Risk of developing new health disorders following head and neck cancer treatment varies significantly by head and neck cancer subsite: An Analysis of the Utah Head and Neck Cancer Survivor’s Study

Presentation: AHNS034
Topic: Survivorship
Type: Oral
Date: Wednesday, April 18, 2018
Session: 3:40 PM - 4:40 PM Survivorship
Authors: Marcus M Monroe, MD1, Sarah Abdelaziz1, Jason Hunt1, Luke Buchmann1, Richard Cannon1, Kerry Rowe2, Shane Lloyd1, Donald Cannon1, Ying Hitchcock1, John Snyder2, Yuan Wan1, Vikrant Deshmukh1, Michael Newman1, Alison Fraser1, Ken Smith1, Kim Herget1, Mia Hashibe, PhD1
Institution(s): 1University of Utah, 2Intermountain Healthcare, Salt Lake City

Objective: To evaluate how the risk of developing new health disorders in head and neck cancer (HNC) survivors varies between cancer subsites

Methods: A cohort study consisting of 1,901 patients with HNC and a general population cohort of 7,796 individuals were identified using the Utah Population Database (UPDB).  The risk of developing new health diagnoses beyond 2 years from diagnosis were compared between cases and matched population controls.  The impact of HNC site on risk of developing late health diagnoses following treatment was analyzed.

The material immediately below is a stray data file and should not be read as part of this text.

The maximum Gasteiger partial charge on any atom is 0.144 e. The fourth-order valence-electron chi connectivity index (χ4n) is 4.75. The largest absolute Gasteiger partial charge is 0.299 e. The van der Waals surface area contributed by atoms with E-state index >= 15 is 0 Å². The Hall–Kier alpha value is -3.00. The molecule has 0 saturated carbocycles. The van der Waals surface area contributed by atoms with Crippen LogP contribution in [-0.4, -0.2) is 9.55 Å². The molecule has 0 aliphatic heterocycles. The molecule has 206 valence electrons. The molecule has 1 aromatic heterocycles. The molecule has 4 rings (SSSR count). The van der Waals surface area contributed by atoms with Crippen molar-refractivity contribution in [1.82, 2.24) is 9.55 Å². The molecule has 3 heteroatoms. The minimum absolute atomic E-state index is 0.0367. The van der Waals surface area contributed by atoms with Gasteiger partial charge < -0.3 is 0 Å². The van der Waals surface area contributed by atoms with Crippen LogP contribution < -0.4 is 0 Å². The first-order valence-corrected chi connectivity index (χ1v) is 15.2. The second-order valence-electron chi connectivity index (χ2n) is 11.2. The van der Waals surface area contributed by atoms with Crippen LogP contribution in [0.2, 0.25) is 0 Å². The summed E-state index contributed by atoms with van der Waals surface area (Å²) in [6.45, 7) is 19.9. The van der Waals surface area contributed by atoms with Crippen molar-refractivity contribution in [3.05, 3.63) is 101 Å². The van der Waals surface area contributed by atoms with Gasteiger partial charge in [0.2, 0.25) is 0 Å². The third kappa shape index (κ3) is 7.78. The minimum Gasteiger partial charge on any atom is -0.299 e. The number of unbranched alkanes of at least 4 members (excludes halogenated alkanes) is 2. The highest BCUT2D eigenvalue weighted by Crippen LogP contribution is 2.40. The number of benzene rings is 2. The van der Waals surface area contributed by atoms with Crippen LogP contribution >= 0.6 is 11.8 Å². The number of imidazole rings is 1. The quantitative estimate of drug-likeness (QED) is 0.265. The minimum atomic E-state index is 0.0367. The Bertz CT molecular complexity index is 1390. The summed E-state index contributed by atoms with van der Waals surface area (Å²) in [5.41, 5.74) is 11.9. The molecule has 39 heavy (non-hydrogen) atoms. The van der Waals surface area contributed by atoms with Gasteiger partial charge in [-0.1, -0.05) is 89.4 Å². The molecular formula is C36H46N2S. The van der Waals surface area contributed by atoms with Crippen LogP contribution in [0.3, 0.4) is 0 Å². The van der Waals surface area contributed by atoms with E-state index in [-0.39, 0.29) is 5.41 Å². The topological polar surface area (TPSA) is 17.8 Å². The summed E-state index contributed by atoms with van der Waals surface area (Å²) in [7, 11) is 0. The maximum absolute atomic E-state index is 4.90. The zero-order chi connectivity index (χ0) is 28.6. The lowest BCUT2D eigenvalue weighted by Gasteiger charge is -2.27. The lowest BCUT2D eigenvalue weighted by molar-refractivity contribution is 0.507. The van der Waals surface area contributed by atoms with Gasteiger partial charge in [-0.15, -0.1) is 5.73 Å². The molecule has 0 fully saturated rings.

Results: HNC survivors were noted to be at increased risk of being diagnosed with a wide range of new health disorders. Multiple health problems displayed significant variation between survivors of oral cavity, oropharyngeal, and laryngeal cancer subsites. For example, the risk of a new dysphagia diagnosis in years 2-5 following diagnosis was highest among oropharyngeal cancer patients (HR 13.04, 95% CI 7.97-21.33) followed by laryngeal (HR 9.65, 95% CI 5.4-17.24) and oral cavity patients (HR 3.11, 95% CI 1.99-4.87).  This trend continued 5+ years beyond diagnosis. Oropharyngeal cancer survivors in years 2-5 displayed an increased risk of being diagnosed with acute cerebrovascular disease (HR 4.58, 95% CI 1.95 – 10.74), while an elevated risk was not noted in laryngeal or oral cavity cancer survivors.  All subsites displayed increased risk of occlusion or stenosis of precerebral arteries, although this risk was most elevated in oropharyngeal cancer patients in both years 2-5 (HR 14.98, 95% CI 5.51-40.78) and 5+ years (HR 8.28, 95% CI 3.7-18.51) following diagnosis.  Increased risk of cardiovascular, chronic pulmonary disease, pneumonia, and malnutrition remained elevated across disease sites in all time periods examined. 

Conclusions and Relevance:  HNC survivors display elevated risk for the development of a wide range of health disorders.  Risk of late health diagnoses vary by cancer subsite and may provide one method in which to help individualize HNC survivor post-treatment healthcare.